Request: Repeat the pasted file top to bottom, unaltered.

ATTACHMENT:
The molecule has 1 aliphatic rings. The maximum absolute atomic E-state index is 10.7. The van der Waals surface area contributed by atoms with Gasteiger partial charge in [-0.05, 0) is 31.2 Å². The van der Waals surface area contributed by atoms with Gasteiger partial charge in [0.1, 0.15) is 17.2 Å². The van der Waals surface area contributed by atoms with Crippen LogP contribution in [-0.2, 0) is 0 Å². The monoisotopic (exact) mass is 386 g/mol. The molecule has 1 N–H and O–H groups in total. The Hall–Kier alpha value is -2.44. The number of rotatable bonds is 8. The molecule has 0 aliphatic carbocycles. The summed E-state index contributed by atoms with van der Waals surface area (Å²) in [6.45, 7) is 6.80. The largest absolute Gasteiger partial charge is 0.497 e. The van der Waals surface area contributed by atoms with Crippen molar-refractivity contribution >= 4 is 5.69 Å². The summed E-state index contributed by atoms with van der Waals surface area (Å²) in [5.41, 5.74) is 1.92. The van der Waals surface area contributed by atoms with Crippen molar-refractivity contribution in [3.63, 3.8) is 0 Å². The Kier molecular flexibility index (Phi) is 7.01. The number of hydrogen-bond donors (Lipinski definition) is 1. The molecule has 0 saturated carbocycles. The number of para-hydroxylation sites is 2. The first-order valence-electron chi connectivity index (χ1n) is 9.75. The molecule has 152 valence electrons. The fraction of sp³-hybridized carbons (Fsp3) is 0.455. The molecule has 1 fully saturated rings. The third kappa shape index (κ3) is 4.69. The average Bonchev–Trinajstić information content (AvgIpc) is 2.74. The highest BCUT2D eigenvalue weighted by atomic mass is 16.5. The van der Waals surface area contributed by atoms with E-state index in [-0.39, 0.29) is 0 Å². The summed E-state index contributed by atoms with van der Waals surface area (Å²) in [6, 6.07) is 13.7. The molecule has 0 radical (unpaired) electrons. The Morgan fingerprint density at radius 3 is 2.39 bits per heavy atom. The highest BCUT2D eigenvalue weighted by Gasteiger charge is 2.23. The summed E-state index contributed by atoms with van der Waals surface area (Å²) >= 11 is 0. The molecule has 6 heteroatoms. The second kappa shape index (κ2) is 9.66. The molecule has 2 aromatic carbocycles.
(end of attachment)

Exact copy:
The molecule has 1 aliphatic rings. The maximum absolute atomic E-state index is 10.7. The van der Waals surface area contributed by atoms with Gasteiger partial charge in [-0.05, 0) is 31.2 Å². The van der Waals surface area contributed by atoms with Gasteiger partial charge in [0.1, 0.15) is 17.2 Å². The van der Waals surface area contributed by atoms with Crippen LogP contribution in [-0.2, 0) is 0 Å². The monoisotopic (exact) mass is 386 g/mol. The molecule has 1 N–H and O–H groups in total. The Hall–Kier alpha value is -2.44. The number of rotatable bonds is 8. The molecule has 0 aliphatic carbocycles. The summed E-state index contributed by atoms with van der Waals surface area (Å²) in [6.45, 7) is 6.80. The largest absolute Gasteiger partial charge is 0.497 e. The van der Waals surface area contributed by atoms with Crippen molar-refractivity contribution >= 4 is 5.69 Å². The summed E-state index contributed by atoms with van der Waals surface area (Å²) in [5.41, 5.74) is 1.92. The van der Waals surface area contributed by atoms with Crippen molar-refractivity contribution in [3.63, 3.8) is 0 Å². The Kier molecular flexibility index (Phi) is 7.01. The number of hydrogen-bond donors (Lipinski definition) is 1. The molecule has 0 saturated carbocycles. The number of para-hydroxylation sites is 2. The first-order valence-electron chi connectivity index (χ1n) is 9.75. The molecule has 152 valence electrons. The fraction of sp³-hybridized carbons (Fsp3) is 0.455. The molecule has 1 fully saturated rings. The third kappa shape index (κ3) is 4.69. The average Bonchev–Trinajstić information content (AvgIpc) is 2.74. The highest BCUT2D eigenvalue weighted by atomic mass is 16.5. The van der Waals surface area contributed by atoms with E-state index in [-0.39, 0.29) is 0 Å². The summed E-state index contributed by atoms with van der Waals surface area (Å²) in [6, 6.07) is 13.7. The molecule has 0 radical (unpaired) electrons. The Morgan fingerprint density at radius 3 is 2.39 bits per heavy atom. The highest BCUT2D eigenvalue weighted by Gasteiger charge is 2.23. The summed E-state index contributed by atoms with van der Waals surface area (Å²) >= 11 is 0. The molecule has 6 heteroatoms. The second kappa shape index (κ2) is 9.66. The molecule has 2 aromatic carbocycles.